It’s a path of evolving theology and I’m still very much on it. Though the faith shifting journey can be quite scary at times – whatever am I going to throw out next, will it accidentally be the proverbial baby?? – mostly this journey has been a magnificent relief: mind and heart are finally getting in synch!
And there are many gifts-that-keep-giving. For example:
A new freedom to love: Before, I think there was a subconscious brake; I dared not truly care, because the implications were too horrifying – what if this person before me was destined for hell…?!?
A new sense of community: Those blinkers of dysfunctional theology kept me blind to everyone but my own clan, what a relief to be discovering the broader vision of fellow humans in all our diversity. How we have painted ourselves into a corner, cutting ourselves off from the world, missing out on so much… and doing so much harm to others in the process!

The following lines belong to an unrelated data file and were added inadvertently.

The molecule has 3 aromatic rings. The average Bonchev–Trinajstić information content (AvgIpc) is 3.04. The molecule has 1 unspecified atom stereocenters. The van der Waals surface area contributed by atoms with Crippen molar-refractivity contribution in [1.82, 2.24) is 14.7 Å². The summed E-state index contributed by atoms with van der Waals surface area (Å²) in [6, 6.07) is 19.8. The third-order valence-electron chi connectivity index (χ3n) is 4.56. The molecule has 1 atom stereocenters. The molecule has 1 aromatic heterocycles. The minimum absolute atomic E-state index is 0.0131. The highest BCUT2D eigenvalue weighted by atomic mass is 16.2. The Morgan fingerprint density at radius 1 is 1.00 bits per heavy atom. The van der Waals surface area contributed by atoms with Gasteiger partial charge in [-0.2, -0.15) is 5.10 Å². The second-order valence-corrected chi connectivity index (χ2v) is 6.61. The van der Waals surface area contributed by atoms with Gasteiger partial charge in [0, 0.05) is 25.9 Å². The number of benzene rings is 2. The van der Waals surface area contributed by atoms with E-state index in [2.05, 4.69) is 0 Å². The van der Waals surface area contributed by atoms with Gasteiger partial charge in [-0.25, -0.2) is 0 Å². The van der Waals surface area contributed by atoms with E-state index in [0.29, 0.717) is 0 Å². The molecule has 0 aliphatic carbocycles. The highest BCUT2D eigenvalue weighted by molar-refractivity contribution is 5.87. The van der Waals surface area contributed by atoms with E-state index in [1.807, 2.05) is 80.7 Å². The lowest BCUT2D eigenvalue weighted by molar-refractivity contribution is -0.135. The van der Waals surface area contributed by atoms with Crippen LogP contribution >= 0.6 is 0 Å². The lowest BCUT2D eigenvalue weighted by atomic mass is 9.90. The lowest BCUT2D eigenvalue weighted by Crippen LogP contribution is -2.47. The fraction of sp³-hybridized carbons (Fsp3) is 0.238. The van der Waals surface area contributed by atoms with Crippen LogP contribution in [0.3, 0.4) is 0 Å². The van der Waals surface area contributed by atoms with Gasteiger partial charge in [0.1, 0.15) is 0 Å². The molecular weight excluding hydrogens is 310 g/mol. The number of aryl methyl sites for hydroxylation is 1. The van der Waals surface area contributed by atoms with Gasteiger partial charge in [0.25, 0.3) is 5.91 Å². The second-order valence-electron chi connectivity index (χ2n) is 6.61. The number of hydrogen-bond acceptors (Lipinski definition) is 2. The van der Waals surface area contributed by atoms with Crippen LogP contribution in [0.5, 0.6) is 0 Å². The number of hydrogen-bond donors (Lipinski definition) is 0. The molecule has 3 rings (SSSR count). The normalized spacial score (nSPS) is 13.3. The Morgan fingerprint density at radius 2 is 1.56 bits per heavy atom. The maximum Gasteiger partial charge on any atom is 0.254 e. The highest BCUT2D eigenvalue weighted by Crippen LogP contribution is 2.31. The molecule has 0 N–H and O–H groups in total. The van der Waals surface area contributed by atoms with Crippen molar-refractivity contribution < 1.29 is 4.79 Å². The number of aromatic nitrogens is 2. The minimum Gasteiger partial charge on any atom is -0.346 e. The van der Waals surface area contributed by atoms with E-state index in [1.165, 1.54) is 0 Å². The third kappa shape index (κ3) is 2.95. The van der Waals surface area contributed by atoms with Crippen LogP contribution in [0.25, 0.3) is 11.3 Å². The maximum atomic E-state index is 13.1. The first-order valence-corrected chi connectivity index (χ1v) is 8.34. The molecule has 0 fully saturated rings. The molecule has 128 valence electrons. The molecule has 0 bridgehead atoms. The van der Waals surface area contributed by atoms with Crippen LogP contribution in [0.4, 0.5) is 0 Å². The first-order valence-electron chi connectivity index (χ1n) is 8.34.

A freedom to befriend without an agenda. (Lordy, what a relief to everyone!!)
Back to those Dutch church elders mentioned at the beginning: our relationship with them continued to be strained over the following few years, till they officially cut us off for not ‘submitting 100%’ to them. Then, a decade or so later, most of those formerly hardened control freaks approached us, sincerely sorry for what they’d done. And on that note, I’ll finish. Super cliché, I know, but there’s hope for us all. Eustace and Emeth the Calorman very much included. We’re all on a journey. May we see the awesomeness in every step.
– Ann van Wijgerden